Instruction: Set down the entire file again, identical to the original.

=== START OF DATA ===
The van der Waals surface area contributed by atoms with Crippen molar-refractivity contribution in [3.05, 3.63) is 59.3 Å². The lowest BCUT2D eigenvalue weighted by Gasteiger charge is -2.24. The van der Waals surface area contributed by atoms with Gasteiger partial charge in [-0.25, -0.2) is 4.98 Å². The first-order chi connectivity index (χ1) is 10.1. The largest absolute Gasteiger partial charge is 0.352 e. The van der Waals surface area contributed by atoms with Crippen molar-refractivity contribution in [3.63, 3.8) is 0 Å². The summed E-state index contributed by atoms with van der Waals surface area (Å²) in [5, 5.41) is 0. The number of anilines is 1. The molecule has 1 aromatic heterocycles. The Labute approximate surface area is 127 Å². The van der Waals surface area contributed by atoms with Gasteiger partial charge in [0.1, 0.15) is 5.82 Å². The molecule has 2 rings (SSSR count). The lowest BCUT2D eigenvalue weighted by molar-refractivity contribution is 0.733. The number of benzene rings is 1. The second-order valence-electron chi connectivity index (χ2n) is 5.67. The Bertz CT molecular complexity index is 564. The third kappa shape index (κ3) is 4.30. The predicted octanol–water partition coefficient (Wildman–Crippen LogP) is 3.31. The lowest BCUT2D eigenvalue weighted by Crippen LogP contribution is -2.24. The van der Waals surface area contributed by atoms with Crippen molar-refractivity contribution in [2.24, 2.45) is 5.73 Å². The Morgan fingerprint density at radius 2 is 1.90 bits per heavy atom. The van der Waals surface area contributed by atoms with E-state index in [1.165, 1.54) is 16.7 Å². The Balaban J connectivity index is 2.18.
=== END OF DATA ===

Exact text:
The van der Waals surface area contributed by atoms with Crippen molar-refractivity contribution in [3.05, 3.63) is 59.3 Å². The lowest BCUT2D eigenvalue weighted by Gasteiger charge is -2.24. The van der Waals surface area contributed by atoms with Gasteiger partial charge in [-0.25, -0.2) is 4.98 Å². The first-order chi connectivity index (χ1) is 10.1. The largest absolute Gasteiger partial charge is 0.352 e. The van der Waals surface area contributed by atoms with Crippen molar-refractivity contribution in [3.63, 3.8) is 0 Å². The summed E-state index contributed by atoms with van der Waals surface area (Å²) in [5, 5.41) is 0. The number of anilines is 1. The molecule has 1 aromatic heterocycles. The Labute approximate surface area is 127 Å². The van der Waals surface area contributed by atoms with Gasteiger partial charge in [0.1, 0.15) is 5.82 Å². The molecule has 2 rings (SSSR count). The lowest BCUT2D eigenvalue weighted by molar-refractivity contribution is 0.733. The number of benzene rings is 1. The second-order valence-electron chi connectivity index (χ2n) is 5.67. The Bertz CT molecular complexity index is 564. The third kappa shape index (κ3) is 4.30. The predicted octanol–water partition coefficient (Wildman–Crippen LogP) is 3.31. The lowest BCUT2D eigenvalue weighted by Crippen LogP contribution is -2.24. The van der Waals surface area contributed by atoms with Crippen molar-refractivity contribution in [2.24, 2.45) is 5.73 Å². The Morgan fingerprint density at radius 2 is 1.90 bits per heavy atom. The van der Waals surface area contributed by atoms with E-state index in [1.165, 1.54) is 16.7 Å². The Balaban J connectivity index is 2.18.